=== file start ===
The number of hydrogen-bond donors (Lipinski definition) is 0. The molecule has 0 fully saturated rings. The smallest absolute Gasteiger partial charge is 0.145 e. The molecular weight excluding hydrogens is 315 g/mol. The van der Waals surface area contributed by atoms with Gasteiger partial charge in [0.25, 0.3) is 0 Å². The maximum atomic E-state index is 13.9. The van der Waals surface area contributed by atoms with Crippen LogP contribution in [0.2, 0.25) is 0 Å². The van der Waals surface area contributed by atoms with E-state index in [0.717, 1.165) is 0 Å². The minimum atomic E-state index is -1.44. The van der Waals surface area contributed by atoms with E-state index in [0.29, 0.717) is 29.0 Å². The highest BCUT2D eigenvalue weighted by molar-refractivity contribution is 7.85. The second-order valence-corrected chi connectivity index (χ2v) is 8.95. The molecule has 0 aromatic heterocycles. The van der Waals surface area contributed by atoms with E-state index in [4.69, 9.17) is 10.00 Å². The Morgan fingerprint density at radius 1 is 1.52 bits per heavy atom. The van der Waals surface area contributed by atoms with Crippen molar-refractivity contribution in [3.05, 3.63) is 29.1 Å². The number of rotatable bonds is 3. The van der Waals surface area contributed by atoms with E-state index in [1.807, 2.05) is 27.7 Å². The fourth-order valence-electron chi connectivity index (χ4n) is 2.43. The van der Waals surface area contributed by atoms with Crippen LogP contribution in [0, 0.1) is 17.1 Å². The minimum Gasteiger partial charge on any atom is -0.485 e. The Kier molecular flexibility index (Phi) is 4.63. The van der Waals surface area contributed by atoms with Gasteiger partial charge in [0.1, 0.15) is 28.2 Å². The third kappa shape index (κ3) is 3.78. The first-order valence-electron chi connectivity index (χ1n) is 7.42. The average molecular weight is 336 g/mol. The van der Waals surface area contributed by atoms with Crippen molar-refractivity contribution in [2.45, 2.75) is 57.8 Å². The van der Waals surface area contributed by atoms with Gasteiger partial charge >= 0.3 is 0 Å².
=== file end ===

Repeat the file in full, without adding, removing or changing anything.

The number of hydrogen-bond donors (Lipinski definition) is 0. The molecule has 0 fully saturated rings. The smallest absolute Gasteiger partial charge is 0.145 e. The molecular weight excluding hydrogens is 315 g/mol. The van der Waals surface area contributed by atoms with Gasteiger partial charge in [0.25, 0.3) is 0 Å². The maximum atomic E-state index is 13.9. The van der Waals surface area contributed by atoms with Crippen LogP contribution in [0.2, 0.25) is 0 Å². The van der Waals surface area contributed by atoms with E-state index in [0.717, 1.165) is 0 Å². The minimum atomic E-state index is -1.44. The van der Waals surface area contributed by atoms with E-state index in [0.29, 0.717) is 29.0 Å². The highest BCUT2D eigenvalue weighted by molar-refractivity contribution is 7.85. The second-order valence-corrected chi connectivity index (χ2v) is 8.95. The molecule has 0 aromatic heterocycles. The van der Waals surface area contributed by atoms with E-state index in [4.69, 9.17) is 10.00 Å². The Morgan fingerprint density at radius 1 is 1.52 bits per heavy atom. The van der Waals surface area contributed by atoms with Crippen molar-refractivity contribution in [3.05, 3.63) is 29.1 Å². The number of rotatable bonds is 3. The van der Waals surface area contributed by atoms with E-state index in [1.807, 2.05) is 27.7 Å². The fourth-order valence-electron chi connectivity index (χ4n) is 2.43. The van der Waals surface area contributed by atoms with Crippen LogP contribution in [0, 0.1) is 17.1 Å². The minimum Gasteiger partial charge on any atom is -0.485 e. The Kier molecular flexibility index (Phi) is 4.63. The van der Waals surface area contributed by atoms with Gasteiger partial charge in [0.1, 0.15) is 28.2 Å². The third kappa shape index (κ3) is 3.78. The first-order valence-electron chi connectivity index (χ1n) is 7.42. The average molecular weight is 336 g/mol. The van der Waals surface area contributed by atoms with Crippen molar-refractivity contribution in [2.45, 2.75) is 57.8 Å². The van der Waals surface area contributed by atoms with Gasteiger partial charge >= 0.3 is 0 Å².